Home Optimal energy Questions to ask yourself after a bad ride – Cycling West

Questions to ask yourself after a bad ride – Cycling West


By Sarah Kaufman — A bad run or a bad run can really cut our hearts. If you’ve been working hard, preparing, and training consistently, it can be quite demoralizing to feel that the energy and time you’ve invested aren’t paying off. Sometimes it feels like a bad run or run is a deeper reflection of who you are as a person or an athlete. Try to separate these feelings of inadequacy and see it as a single result and an opportunity to gain experience. (If you want to learn more about changing your psychology on this, check out Breneì Brown’s work on guilt versus shame).

Photo courtesy Sarah Kaufmann

There are days that are hard to explain and we don’t have a clear way to identify what went wrong. But usually there is one or more reasons why things did not go as we would like or expected and here are some questions to help identify what might be the cause. I write these considerations to be relevant to both a key workout and a race/event. When an athlete I coach writes in their notes that the practice or event didn’t go well, here are the things we usually address in order;

If they are training with power and we have a clear idea of ​​their physical condition, we must first assess their expectations. Was it as bad as they think? If it is a race result, do their expectations match their current physical condition? Are they just too hard on themselves?

If it was a race and below the athlete’s current ability, we dig and find what specifically caused the result. In a gravel, MTB or CX race, was the athlete wasting time in the pedaling sections or the technical sections? In the above or a road race, were there any tactical errors made?

If there is both heart rate and power data, I look at both and compare whether the heart rate is abnormally high or low for the power output. Abnormally high heart rate, especially with poor recovery, can be related to heat, dehydration, dysregulation of the central nervous system (a kind of outside stress), lack of sleep, suboptimal reduction , at altitude, the athlete may be about to get sick, there may have been a refueling problem, or many other things, and this indicates that something is wrong. A path to follow. An abnormally low heart rate for power output could indicate general fatigue or overtraining, also a refueling problem, cold temperatures and, again, many other things, but, again, a sign that something is wrong. thing is wrong. If there is no power but we have heart rate data, we can still get an idea of ​​whether HR was high or low compared to how that person’s HR typically behaves at these intensities. If this is the case for you, assess whether you felt like you were pushing as hard as you could and at your physical maximum, but not going as fast as you could reasonably expect OR if you had the felt like you couldn’t access deeper intensities and you felt ruled.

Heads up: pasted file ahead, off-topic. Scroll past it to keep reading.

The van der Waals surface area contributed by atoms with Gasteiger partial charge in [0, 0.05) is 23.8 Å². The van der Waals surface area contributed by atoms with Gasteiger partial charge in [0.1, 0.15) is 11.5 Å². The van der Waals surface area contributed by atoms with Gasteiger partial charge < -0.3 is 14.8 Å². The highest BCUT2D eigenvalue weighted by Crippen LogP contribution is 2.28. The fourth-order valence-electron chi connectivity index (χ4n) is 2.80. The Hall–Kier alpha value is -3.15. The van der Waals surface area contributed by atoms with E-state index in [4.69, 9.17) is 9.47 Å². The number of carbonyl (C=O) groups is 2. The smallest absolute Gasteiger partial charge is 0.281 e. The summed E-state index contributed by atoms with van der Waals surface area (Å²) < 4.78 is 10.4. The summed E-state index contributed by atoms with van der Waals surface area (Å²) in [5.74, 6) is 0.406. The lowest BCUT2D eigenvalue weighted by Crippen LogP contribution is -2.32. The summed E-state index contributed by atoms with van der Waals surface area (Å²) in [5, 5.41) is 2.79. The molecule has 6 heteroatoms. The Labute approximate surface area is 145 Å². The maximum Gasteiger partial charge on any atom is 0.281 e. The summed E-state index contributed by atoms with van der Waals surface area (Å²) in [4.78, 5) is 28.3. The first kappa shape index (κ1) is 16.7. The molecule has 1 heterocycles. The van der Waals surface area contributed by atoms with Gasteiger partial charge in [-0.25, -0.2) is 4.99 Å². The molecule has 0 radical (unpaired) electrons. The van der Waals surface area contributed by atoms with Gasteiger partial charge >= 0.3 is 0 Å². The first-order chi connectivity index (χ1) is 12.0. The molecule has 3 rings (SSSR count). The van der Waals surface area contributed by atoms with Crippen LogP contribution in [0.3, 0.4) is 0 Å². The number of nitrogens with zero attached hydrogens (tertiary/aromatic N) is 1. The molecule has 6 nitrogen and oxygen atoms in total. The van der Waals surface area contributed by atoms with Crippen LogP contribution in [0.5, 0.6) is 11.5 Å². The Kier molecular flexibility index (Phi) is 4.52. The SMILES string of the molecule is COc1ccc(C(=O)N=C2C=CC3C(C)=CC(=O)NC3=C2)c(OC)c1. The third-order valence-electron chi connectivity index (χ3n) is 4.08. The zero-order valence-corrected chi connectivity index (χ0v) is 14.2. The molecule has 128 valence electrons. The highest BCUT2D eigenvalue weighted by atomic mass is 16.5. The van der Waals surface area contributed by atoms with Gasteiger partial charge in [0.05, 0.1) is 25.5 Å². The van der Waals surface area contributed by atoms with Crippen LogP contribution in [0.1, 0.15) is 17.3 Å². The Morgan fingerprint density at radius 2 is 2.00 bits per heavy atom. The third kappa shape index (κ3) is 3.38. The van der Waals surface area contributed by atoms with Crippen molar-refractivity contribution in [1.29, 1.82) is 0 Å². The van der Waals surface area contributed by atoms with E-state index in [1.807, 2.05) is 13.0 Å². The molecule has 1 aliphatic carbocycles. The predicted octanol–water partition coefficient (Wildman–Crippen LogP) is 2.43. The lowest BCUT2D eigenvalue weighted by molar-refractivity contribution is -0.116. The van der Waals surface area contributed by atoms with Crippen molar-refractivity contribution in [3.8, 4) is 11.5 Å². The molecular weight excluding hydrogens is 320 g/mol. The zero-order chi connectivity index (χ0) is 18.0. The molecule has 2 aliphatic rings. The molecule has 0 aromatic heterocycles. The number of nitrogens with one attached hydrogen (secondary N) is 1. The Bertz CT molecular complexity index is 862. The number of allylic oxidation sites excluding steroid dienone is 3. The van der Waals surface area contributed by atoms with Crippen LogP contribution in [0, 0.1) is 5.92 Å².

What did you eat and drink during the event? If you’re confident that your endurance fitness is solid, but you passed out late in the race, chances are you haven’t refueled or haven’t hydrated yourself properly. appropriate. If your race fueling and hydration seems adequate and appropriate, review what you ate and drank in the 24-36 hours before the race, taking into account the 4-6 hours before the race. Was it balanced and adequate? Have those foods and drinks you’ve consumed before been successful?

Did you sleep enough before the event? We worry less about the night just before but pay more attention to the overall trend over the previous several nights.

If the rider is female, is she about to start her menstrual cycle? Women experience ups and downs with training depending on when in their cycle. We typically see a decrease at certain training intensities (largely peak and neuromuscular energy output) in the week or so before menstruation and/or around ovulation. Although this is often mitigated in a running situation, a bad run could be attributed to the timing of its cycle. A bad workout could more likely be attributed to this. Tracking your cycle is a great tool for this purpose and can help determine the likelihood. The Notes app on your phone or a dedicated app can be very helpful. Although sprinting and neuromuscular energy production are the intensities most likely to be affected, PMS can affect overall energy levels and increase exogenous carbohydrate requirements. So the need to stay on top of supply becomes a higher priority and what you might normally think is enough could leave you underpowered. Likewise, core temperature is elevated in the days leading up to menstruation, so the likelihood of being underhydrated also increases.

Finally, were there any outside factors that could have contributed to a poor outcome? Was it excessively hot or cold and/or were you not acclimatized to these conditions or were your clothes not suitable for the temperatures? Was the departure time earlier or later than your normal travel time and could this have disrupted your pace? Were you at high altitudes from where you normally live/train? Each of these different factors could be its own column and each of them can be mitigated with some planning and different protocols.

A “bad” ride or race is an opportunity to learn. A victory or a good race is good, but it doesn’t give us the same opportunities. Try to change your perspective so that the disappointment is not a reflection of yourself but an opportunity for growth. Ask yourself these questions and see if you can avoid the same mistakes in the future.

Sarah Kaufmann is the owner of K Cycling Coaching. She is an elite level XC and CX racer for DNA Pro Cycling Team. She is based in Salt Lake City, UT and can be reached at [email protected] or 413.522.3180.

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